Now as you go through this, that’s the real basis right there. But you look at and can you delegate any of this? Do you have a business partner? Do you have a VA? Do you have a child you can have do the laundry or start teaching them? Can you ask someone for help with this. A lot of times we ignore that and we just try to take on more and more and more. So, whether you have an employee, you’re an employee, you have business partners. You can ask people for help.
Once you’ve done that, get after it. That’s the way you get these things done. You’ve batched, you’ve gotten the stuff together, you’ve prioritized and get to it. Attack it, get it out of the way.
And then iterate. Iterate this process because this is kind of like a framework like I just described. But it’s going to depend exactly on what you need. You’re going to have something in there that’s unique that you need.
From that point, you just go through it. Maybe set a reminder that once a week you think back. Take 10 minutes and say, “How did this go where I gathered my tasks? Was I forgetting something? Was there a note pad in the kitchen that I’ve been scribbling stuff down on and I generally forget that in the morning? How can I make that work? Can I do my morning review in the kitchen? Or do I just need to remember, “Hey, I need to go down there and grab that and make that a part of it?”” Over time, you can really build some bullet proof processes this way.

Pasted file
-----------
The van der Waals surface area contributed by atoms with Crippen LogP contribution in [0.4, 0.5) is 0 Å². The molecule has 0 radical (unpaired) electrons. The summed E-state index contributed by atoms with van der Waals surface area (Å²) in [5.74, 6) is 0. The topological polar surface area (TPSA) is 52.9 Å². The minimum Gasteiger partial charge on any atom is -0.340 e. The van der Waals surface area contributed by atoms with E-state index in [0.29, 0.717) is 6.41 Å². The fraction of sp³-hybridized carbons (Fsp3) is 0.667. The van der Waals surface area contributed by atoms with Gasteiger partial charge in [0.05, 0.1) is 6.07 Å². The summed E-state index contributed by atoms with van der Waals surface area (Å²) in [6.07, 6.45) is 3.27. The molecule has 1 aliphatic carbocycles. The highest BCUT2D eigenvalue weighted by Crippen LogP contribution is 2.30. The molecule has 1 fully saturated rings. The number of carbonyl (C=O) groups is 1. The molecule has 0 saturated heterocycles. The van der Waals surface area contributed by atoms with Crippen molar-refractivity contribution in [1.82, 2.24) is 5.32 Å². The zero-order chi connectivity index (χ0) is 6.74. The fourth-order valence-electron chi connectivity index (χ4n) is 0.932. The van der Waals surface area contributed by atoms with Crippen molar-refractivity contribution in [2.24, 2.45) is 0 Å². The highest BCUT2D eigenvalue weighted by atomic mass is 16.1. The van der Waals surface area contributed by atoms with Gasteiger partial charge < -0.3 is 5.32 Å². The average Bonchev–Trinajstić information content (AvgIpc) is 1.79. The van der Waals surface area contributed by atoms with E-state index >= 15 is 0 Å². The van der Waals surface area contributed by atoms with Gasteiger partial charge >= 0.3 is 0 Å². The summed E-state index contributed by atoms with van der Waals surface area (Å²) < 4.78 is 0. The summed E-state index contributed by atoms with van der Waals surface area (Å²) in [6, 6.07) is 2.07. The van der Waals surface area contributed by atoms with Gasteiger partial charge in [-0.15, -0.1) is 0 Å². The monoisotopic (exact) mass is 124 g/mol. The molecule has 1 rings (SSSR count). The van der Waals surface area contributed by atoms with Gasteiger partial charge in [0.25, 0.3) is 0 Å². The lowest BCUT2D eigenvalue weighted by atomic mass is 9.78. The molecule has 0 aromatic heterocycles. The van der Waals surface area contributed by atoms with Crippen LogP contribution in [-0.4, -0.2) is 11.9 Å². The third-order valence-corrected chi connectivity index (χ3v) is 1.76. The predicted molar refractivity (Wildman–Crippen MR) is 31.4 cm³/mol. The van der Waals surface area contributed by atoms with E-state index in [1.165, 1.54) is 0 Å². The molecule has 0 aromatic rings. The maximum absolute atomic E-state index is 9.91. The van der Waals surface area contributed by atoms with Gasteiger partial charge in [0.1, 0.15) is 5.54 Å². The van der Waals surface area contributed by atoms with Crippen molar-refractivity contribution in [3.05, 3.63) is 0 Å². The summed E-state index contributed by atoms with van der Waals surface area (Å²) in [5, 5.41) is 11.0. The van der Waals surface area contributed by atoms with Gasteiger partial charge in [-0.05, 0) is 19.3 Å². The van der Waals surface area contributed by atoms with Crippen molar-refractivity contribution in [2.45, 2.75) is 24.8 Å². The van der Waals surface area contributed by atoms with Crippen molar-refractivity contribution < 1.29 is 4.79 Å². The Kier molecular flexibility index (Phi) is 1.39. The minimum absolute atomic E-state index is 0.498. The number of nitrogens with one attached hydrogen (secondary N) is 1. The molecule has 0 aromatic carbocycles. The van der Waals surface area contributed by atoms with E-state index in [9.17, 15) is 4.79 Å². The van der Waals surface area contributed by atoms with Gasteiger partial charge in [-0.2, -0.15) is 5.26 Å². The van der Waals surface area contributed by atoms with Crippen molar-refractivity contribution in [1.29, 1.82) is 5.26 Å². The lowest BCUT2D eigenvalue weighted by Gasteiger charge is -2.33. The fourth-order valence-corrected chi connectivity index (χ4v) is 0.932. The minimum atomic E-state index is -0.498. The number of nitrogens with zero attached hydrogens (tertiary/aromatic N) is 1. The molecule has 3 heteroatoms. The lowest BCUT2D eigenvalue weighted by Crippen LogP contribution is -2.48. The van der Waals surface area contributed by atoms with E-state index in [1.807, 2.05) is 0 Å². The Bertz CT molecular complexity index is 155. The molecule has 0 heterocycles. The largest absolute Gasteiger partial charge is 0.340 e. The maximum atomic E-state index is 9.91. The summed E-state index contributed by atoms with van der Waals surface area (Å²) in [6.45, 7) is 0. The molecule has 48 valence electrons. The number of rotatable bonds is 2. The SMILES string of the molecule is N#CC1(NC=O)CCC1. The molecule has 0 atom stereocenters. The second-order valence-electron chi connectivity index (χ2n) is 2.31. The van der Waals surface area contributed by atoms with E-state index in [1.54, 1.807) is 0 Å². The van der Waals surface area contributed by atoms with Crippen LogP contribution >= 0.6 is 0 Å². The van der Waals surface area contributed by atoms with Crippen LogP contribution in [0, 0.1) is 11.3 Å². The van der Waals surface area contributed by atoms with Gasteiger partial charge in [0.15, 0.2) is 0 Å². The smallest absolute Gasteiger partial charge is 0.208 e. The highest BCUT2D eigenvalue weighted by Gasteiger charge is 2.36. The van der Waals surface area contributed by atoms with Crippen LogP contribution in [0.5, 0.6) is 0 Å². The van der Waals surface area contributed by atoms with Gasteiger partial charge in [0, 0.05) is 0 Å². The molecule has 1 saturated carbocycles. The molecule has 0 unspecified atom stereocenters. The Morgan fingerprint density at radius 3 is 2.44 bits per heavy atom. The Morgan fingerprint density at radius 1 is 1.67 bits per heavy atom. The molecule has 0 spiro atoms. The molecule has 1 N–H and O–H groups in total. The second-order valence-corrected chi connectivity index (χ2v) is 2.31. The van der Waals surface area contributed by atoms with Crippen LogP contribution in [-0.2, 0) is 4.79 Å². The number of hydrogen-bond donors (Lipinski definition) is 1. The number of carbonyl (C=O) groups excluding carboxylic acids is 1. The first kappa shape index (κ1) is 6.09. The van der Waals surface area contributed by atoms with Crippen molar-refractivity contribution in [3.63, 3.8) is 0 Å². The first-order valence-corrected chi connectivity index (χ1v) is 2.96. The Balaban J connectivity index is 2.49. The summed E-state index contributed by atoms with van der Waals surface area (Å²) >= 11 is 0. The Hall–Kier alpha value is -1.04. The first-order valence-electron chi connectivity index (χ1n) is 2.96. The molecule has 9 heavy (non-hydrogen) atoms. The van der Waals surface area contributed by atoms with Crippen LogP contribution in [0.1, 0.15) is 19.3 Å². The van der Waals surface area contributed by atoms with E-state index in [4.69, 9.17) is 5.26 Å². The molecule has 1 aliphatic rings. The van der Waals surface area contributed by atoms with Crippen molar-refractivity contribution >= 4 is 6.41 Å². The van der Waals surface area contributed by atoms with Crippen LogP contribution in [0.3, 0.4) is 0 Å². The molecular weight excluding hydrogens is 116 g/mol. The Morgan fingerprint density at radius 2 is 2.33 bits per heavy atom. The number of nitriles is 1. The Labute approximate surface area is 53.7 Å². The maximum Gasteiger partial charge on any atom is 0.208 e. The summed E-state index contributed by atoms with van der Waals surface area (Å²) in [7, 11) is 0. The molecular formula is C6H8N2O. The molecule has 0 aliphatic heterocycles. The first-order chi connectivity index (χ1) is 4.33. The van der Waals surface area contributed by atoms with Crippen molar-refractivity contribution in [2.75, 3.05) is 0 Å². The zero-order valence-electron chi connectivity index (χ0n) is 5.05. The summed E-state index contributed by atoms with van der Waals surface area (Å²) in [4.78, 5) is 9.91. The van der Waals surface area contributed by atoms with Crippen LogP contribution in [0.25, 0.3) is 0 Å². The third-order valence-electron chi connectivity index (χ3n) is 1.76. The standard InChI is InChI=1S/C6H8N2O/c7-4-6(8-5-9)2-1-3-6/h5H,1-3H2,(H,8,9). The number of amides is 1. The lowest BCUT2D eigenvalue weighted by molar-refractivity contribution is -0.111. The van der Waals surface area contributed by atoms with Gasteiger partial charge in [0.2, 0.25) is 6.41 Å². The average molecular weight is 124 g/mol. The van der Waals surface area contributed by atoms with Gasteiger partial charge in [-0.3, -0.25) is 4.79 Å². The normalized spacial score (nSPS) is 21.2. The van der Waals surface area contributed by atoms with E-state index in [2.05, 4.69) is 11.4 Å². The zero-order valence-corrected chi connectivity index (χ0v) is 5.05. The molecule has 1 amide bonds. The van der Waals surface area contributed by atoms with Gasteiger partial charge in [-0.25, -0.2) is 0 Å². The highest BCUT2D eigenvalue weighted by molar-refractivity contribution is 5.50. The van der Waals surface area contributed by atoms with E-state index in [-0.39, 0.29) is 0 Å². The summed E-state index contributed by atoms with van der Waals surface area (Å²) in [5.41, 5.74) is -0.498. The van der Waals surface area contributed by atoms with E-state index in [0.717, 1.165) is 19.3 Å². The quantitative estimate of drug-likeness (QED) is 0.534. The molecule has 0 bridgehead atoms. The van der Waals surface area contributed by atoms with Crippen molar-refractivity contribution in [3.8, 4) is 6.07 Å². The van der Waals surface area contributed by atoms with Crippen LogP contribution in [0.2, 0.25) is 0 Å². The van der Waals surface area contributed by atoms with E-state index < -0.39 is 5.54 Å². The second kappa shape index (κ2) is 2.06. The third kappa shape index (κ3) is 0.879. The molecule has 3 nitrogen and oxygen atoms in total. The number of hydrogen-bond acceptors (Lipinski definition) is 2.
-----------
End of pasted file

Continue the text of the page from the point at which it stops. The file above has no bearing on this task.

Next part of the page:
Cool. All right. So, next is a question about productivity and motivation. “How can I become more productive and self-motivated?” Obviously, this is a really big question. This could cover a lot so what I will say as far as this question is I think I want to start small with this and say that you create systems. And the reason behind that is you’re creating these systems to help you become more productive.